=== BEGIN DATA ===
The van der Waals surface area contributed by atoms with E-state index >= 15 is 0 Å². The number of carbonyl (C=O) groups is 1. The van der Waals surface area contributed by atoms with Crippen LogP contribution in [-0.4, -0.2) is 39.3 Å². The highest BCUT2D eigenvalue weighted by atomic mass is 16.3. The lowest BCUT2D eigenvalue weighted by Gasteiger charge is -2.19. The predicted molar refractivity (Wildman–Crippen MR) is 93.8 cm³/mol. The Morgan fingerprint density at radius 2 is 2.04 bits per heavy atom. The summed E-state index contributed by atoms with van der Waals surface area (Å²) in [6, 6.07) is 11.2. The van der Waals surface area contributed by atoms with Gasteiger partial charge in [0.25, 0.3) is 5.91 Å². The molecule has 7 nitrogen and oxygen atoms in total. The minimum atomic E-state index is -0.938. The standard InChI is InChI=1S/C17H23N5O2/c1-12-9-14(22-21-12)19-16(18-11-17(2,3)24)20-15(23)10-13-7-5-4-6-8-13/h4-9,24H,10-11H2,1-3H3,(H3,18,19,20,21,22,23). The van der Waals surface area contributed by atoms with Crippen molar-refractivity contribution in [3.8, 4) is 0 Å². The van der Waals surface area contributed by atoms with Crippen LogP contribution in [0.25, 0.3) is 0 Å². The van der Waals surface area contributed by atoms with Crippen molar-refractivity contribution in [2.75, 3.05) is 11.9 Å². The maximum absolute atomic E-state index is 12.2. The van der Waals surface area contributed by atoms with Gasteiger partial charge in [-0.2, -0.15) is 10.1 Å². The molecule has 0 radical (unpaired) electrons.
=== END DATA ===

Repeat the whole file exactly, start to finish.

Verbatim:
The van der Waals surface area contributed by atoms with E-state index >= 15 is 0 Å². The number of carbonyl (C=O) groups is 1. The van der Waals surface area contributed by atoms with Crippen LogP contribution in [-0.4, -0.2) is 39.3 Å². The highest BCUT2D eigenvalue weighted by atomic mass is 16.3. The lowest BCUT2D eigenvalue weighted by Gasteiger charge is -2.19. The predicted molar refractivity (Wildman–Crippen MR) is 93.8 cm³/mol. The Morgan fingerprint density at radius 2 is 2.04 bits per heavy atom. The summed E-state index contributed by atoms with van der Waals surface area (Å²) in [6, 6.07) is 11.2. The van der Waals surface area contributed by atoms with Gasteiger partial charge in [0.25, 0.3) is 5.91 Å². The molecule has 7 nitrogen and oxygen atoms in total. The minimum atomic E-state index is -0.938. The standard InChI is InChI=1S/C17H23N5O2/c1-12-9-14(22-21-12)19-16(18-11-17(2,3)24)20-15(23)10-13-7-5-4-6-8-13/h4-9,24H,10-11H2,1-3H3,(H3,18,19,20,21,22,23). The van der Waals surface area contributed by atoms with Crippen molar-refractivity contribution in [3.8, 4) is 0 Å². The van der Waals surface area contributed by atoms with Crippen LogP contribution in [0.25, 0.3) is 0 Å². The van der Waals surface area contributed by atoms with Crippen molar-refractivity contribution in [2.75, 3.05) is 11.9 Å². The maximum absolute atomic E-state index is 12.2. The van der Waals surface area contributed by atoms with Gasteiger partial charge in [-0.2, -0.15) is 10.1 Å². The molecule has 0 radical (unpaired) electrons.